Archive for May, 2009

I don’t intend this as advertisement, but I suppose that’s what it is… not so much for the book or the nonprofit project I’m about to describe,  but for the idea the project encourages. Ali heard a podcast today, thought of me and my interest in genealogy, and sent me a link to Katherine Lanpher’s interview with radio producer Dave Isay, the founder of StoryCorps, a nonprofit project that invites people to record their own interviews. In this interview, Isay talks about Listening Is an Act of Love — a compilation of the most remarkable stories from his oral history project.

This is how the project describes itself:

By recording the stories of our lives with the people we care about, we experience our history, hopes, and humanity. Since 2003, tens of thousands of everyday people have interviewed family and friends through StoryCorps. Each conversation is recorded on a free CD to take home and share, and is archived for generations to come at the Library of Congress. Millions listen to our award-winning broadcasts on public radio and the Internet. StoryCorps is one of the largest oral history projects of its kind, creating a growing portrait of who we really are as Americans.

Click to Play

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It’s such a great idea. With Ali’s message, she included the following:

Throughout the interview they play clips of some of their more famous interviews and one toward the end is INCREDIBLY sweet. I teared up. 🙂

Even if you never have the opportunity to tell your story to StoryCorps and have your interview archived in the Library of Congress, you should still record some of your memories, either orally or in writing, for future generations of your own family.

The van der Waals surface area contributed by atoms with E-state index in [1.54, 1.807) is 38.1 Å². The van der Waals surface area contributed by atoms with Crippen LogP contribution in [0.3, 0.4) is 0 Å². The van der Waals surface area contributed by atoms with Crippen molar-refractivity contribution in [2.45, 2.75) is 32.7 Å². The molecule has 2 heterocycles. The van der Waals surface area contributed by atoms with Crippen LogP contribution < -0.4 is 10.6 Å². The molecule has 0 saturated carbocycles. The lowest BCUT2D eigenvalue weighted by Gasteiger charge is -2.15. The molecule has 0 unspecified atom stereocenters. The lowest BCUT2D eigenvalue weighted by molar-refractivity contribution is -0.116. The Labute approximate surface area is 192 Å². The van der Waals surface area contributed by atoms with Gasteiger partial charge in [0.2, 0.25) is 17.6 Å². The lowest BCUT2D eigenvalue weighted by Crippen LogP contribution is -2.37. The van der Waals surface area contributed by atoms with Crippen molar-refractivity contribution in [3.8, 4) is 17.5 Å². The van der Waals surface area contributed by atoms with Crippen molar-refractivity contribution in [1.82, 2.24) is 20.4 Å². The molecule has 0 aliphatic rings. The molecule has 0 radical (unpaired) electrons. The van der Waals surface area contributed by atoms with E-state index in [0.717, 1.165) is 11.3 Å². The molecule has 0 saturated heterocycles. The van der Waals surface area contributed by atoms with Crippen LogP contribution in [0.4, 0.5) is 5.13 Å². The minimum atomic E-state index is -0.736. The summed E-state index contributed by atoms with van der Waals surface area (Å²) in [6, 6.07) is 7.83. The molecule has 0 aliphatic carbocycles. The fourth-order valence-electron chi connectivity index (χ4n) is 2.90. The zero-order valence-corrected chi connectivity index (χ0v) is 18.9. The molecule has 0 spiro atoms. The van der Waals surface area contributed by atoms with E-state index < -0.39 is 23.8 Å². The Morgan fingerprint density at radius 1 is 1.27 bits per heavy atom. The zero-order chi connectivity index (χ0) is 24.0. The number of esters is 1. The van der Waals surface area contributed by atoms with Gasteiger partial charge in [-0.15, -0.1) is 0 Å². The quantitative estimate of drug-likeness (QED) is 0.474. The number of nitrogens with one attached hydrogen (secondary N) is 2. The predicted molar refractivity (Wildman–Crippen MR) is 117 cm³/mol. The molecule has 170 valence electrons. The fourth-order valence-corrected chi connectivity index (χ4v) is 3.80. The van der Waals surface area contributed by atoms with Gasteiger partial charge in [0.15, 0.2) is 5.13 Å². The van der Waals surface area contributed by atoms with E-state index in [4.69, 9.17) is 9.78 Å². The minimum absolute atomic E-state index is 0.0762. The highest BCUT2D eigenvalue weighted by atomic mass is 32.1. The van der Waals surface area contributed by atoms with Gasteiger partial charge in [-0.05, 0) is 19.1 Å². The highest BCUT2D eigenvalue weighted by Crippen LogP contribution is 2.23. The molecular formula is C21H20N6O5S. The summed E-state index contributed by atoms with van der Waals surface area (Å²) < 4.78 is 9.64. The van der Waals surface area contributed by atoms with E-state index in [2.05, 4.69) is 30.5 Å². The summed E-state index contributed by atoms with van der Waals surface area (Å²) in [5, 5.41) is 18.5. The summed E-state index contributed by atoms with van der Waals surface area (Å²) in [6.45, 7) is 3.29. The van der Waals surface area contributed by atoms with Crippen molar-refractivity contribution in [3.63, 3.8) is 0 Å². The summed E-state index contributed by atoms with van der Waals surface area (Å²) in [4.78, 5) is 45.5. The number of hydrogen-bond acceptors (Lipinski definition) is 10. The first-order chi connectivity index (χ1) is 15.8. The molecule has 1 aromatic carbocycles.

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Although my own 2nd Great-Grandfather was wounded in battle during the Civil War and suffered terribly from those wounds for the remainder of his life, he did survive the war and return to his family. Another family member, whose story follows, was not so fortunate.

Lyman H. Needham, Co. K., 42nd Illinois

Lyman H. Needham, Sergeant, Co. K., 42nd Illinois

Sergeant Lyman H. Needham (a son of my children’s 5th Great-Grandfather Benjamin Cooley Needham by his second wife, Lois Huntley) was listed as an artist in Civil War military records. He was wounded and taken captive on September 20, 1863, the second day of the fighting at Chickamauga in northwest Georgia. On September 29, he was processed for confinement in Confederate prisons at Richmond, Virginia. The family first had direct news of his whereabouts in a communication from the regiment, now in the holdings of the Abraham Lincoln Presidential Library at Springfield, Illinois. The fragment has no year and no signature, but reads as follows:

November 12th

Sergt. Needham was wounded on Thursday Sept 20th in the chin and is now a prisoner in Richmond, Va. His wound is not supposed to be serious, as all those who were dangerously wounded were brought within our lines under a flag of truce. As you know, Capt. Foster is also in Richmond and it is from him that we have intelligence of Needham.

Capt. Foster was Joseph Foster, Capt. of Company K of the 42nd Illinois. The text of Lyman’s first letter from Danville follows:

Danville, Va. March 18th, 1864

Dear Brother and Sister,